You don’t need to be happy all the time.
The founding father of positive psychology, Martin Seligman, describes happiness as experiencing frequent positive emotions, such as joy, excitement and contentment, combined with deeper feelings of meaning and purpose.
It implies a positive mindset in the present and an optimistic outlook for the future.
Importantly, happiness experts have argued that happiness is not a stable, unchangeable trait but something flexible that we can work on and ultimately strive towards.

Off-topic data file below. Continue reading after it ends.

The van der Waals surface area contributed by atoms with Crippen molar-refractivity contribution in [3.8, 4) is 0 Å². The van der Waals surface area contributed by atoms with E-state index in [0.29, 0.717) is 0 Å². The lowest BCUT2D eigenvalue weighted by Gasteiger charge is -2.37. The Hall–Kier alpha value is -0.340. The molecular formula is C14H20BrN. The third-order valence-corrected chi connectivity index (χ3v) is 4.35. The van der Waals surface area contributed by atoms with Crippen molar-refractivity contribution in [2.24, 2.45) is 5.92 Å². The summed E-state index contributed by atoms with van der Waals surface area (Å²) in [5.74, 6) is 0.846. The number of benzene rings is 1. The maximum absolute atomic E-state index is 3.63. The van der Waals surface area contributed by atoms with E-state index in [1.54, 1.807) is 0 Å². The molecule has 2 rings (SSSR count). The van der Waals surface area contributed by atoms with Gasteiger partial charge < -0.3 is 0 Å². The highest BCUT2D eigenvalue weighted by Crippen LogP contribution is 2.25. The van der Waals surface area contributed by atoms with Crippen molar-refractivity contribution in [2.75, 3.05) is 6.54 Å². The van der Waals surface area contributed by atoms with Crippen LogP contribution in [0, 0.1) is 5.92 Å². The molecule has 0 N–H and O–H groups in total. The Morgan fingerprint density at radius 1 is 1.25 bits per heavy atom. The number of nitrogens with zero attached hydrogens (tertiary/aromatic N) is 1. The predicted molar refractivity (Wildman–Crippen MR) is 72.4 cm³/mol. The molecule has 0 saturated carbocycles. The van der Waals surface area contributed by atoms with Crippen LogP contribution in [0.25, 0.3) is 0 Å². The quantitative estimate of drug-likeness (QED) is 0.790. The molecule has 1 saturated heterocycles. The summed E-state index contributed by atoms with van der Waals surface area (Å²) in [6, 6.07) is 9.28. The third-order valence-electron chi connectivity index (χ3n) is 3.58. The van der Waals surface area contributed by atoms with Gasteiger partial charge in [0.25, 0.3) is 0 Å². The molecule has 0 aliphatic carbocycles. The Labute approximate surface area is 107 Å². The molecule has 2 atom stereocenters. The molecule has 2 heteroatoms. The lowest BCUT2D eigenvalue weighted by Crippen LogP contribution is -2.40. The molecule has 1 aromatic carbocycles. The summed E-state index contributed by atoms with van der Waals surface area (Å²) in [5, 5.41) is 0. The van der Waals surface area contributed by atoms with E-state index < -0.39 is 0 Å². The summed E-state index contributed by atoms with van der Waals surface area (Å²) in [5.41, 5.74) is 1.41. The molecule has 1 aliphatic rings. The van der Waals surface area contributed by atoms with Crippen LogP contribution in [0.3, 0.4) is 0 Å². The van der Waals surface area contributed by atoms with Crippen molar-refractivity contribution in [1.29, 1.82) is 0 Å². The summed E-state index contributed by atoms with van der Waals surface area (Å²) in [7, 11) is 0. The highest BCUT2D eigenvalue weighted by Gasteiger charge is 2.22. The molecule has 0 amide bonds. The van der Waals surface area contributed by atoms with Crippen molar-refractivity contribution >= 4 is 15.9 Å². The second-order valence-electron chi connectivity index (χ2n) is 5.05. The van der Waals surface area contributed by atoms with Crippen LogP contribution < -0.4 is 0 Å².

So leading a happy life is not about avoiding hard times; it is about being able to respond to adversity in a way that allows you to grow from the experience.
Unlike feeling happy, which is a transient state, leading a happier life is about individual growth through finding meaning.
It is about accepting our humanity with all its ups and downs, enjoying the positive emotions, and harnessing painful feelings in order to reach our full potential.
Lowri Dowthwaite, Lecturer in Psychological Interventions, University of Central Lancashire
This article was originally published by The Conversation.
Read the original article here